I read Chinese decently, so my friend asked me if I knew what their coin was for.

From Chinese, I could read the kanji 金品 (Gold Commodity) and 交换 (Exchange), but not the Japanese. Can someone help me read what the purpose of this coin is for? And then maybe I can make sense of the horse.

enter image description here


  • 4
    I think it is a medal for game , possibly a derby game. since money-alike medal is prohibitted by the law, it is not exchangable to any money or goods as explained on it.
    – jovanni
    Commented Oct 15, 2013 at 16:03

1 Answer 1


It appears to be: 金品ト交換出来マセン

It says "Cannot be exchanged with money or goods":

金品と: with commodities (money/goods)
交換出来ません: Not exchangeable

I don't have a clue why they decided to use katakana (instead of hiragana, as is generally used in Japanese).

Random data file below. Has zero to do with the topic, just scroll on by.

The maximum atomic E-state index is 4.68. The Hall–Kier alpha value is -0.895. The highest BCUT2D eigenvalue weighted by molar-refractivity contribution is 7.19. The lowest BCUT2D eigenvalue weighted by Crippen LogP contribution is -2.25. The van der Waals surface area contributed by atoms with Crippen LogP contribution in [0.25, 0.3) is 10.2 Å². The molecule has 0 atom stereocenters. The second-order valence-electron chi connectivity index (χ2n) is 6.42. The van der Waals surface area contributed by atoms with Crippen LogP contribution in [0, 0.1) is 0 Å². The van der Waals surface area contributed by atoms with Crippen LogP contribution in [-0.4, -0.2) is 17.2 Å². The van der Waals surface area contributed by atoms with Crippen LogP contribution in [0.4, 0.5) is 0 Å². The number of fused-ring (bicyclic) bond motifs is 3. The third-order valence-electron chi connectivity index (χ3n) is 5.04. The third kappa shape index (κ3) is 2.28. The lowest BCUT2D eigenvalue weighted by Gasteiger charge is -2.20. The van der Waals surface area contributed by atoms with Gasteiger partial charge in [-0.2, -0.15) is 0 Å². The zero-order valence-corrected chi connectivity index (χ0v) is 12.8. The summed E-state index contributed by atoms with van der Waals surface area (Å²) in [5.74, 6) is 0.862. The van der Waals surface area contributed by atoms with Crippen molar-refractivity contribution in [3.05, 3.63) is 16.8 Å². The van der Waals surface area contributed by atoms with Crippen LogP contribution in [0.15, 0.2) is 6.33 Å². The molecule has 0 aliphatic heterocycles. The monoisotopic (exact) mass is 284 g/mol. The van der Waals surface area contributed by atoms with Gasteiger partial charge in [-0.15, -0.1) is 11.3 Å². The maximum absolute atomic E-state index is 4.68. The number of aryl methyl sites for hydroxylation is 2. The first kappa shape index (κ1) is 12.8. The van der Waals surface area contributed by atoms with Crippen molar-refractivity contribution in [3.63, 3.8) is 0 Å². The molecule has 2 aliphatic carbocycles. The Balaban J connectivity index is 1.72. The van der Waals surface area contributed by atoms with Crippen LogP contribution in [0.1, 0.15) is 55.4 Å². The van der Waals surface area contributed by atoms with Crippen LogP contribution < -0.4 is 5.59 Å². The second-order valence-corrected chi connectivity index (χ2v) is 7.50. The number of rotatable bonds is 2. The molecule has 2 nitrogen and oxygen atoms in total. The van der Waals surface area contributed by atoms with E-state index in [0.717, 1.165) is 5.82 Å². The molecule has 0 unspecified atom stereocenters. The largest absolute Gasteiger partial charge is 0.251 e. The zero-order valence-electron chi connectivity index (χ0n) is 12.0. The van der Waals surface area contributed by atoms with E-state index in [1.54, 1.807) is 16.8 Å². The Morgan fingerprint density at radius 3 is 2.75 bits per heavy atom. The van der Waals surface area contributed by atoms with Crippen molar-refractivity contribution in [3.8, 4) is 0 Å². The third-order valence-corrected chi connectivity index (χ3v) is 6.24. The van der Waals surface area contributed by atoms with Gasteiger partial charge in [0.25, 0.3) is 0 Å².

• Of course 出来 are Chinese characters, but are only used for phonetic value. There is a question about the etymology of 出来る here.
    – Earthliŋ
    Commented Oct 15, 2013 at 16:34
  • 1
    Etymology has little relevance to Japanese translation. Chinese also, has little relevance to the Japanese meaning of the characters. It may be argued that Japanese and Chinese are similar (Japanese borrowed characters for a writing system), but for the purpose of offering translations, the grammar is quite different.
    – user4060
    Commented Oct 15, 2013 at 16:52
  • 2
    Ha, I knew that was a !
    – istrasci
    Commented Oct 15, 2013 at 17:01
  • 1
    @PhoenixFox Before the WW2, katakana was more popular than hiragana.
    – jovanni
    Commented Oct 15, 2013 at 18:00
  • 1
    耒 is listed as an 異体字 of 来 in my 漢和辞典. I've never seen it before, though.
    – user1478
    Commented Oct 15, 2013 at 20:52

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